NLC says Tuesday deadline stands, never contemplated N100,000 wage let alone N62,000

ekiti state

NLC says Tuesday deadline stands, never contemplated N100,000 wage let alone N62,000

June 10, 2024

The Nigeria Labour Congress (NLC) says its Tuesday deadline still stands and its position is clear, as it has never contemplated N100,000 as the minimum wage for workers in the country let alone the N62,000 offered by the government.

Chris Onyeka, NLC Assistant General Secretary clarified the union’s position on Channels Television’s The Morning Brief show on Monday.

According to him, labour would neither accept the  government’s latest offer of N62,000 nor the N100,000 proposal by some individuals and economists.

“We have never considered accepting N62,000 or any other wage that we know is below what we know is able to take Nigerian workers home. We will not negotiate a starvation wage”, Onyeka said.

“We have never contemplated N100,000 let alone of N62,000. We are still at N250,000, that is where we are, and that is what we considered enough concession to the government and the other social partners in this particular situation. We are not just driven by frivolities but the realities of the market place; realities of things we buy every day: bag of rice, yam, garri, and all of that.”

Labour insisted on N250,000 in its latest demand at the last meeting of the Tripartite Committee on Minimum Wage on Friday, as the living wage for an average Nigerian worker.

Onyeka said the one-week grace period given to the Federal Government last Tuesday, June 4, 2024, would expire by the midnight of Tuesday, June 11, 2024.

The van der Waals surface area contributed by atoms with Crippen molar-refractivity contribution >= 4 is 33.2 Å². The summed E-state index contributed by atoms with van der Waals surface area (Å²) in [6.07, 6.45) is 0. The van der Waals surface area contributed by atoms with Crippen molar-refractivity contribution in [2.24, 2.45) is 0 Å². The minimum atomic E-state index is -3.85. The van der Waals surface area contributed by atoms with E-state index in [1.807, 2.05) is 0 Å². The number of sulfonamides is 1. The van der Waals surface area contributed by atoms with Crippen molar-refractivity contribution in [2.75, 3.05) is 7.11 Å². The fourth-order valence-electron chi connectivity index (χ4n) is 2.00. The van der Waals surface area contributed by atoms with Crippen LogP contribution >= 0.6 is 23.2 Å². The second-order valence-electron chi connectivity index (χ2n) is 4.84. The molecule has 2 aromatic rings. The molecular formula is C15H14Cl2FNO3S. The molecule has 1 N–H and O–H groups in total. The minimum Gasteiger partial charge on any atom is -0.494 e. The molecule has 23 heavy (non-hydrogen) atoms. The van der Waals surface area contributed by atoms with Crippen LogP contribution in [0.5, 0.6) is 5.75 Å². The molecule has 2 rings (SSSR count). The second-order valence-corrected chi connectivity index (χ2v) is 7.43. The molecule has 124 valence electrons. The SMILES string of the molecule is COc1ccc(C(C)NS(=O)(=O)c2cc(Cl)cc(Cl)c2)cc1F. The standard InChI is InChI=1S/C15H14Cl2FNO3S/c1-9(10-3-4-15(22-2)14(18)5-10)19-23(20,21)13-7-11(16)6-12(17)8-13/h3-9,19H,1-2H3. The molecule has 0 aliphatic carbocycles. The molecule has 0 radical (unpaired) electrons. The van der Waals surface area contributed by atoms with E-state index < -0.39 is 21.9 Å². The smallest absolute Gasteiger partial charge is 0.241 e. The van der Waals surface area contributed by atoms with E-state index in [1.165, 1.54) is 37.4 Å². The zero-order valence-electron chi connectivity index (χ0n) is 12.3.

He said should the Federal Government and National Assembly fail to act on the demands of workers by Tuesday, the organs of the NLC and the Trade Union Congress (TUC) would meet to decide on the resumption of the nationwide industrial action relaxed last week.

“The Federal Government and the National Assembly have the call now. It is not our call. Our demand is there for the government to look at and send an Executive Bill to the National Assembly, and for the National Assembly to look at what we have demanded, the various fact of the law, and then come up with a National Minimum Act that meets our demands.

“It was clear what we said. We said we are relaxing a nationwide indefinite strike. It’s like putting a pause on it. So, if you put a pause on something and that organs that govern us as trade unions decide that we should remove that pause, it means that we go back to what was in existence before.”

“If that does not meet our demand, we have given the Federal Government a one-week notice to look at the issues and that one week expires Tuesday. If after tomorrow, we have not seen any tangible response from the government, the organs of the Organised Labour will meet to decide on what next.”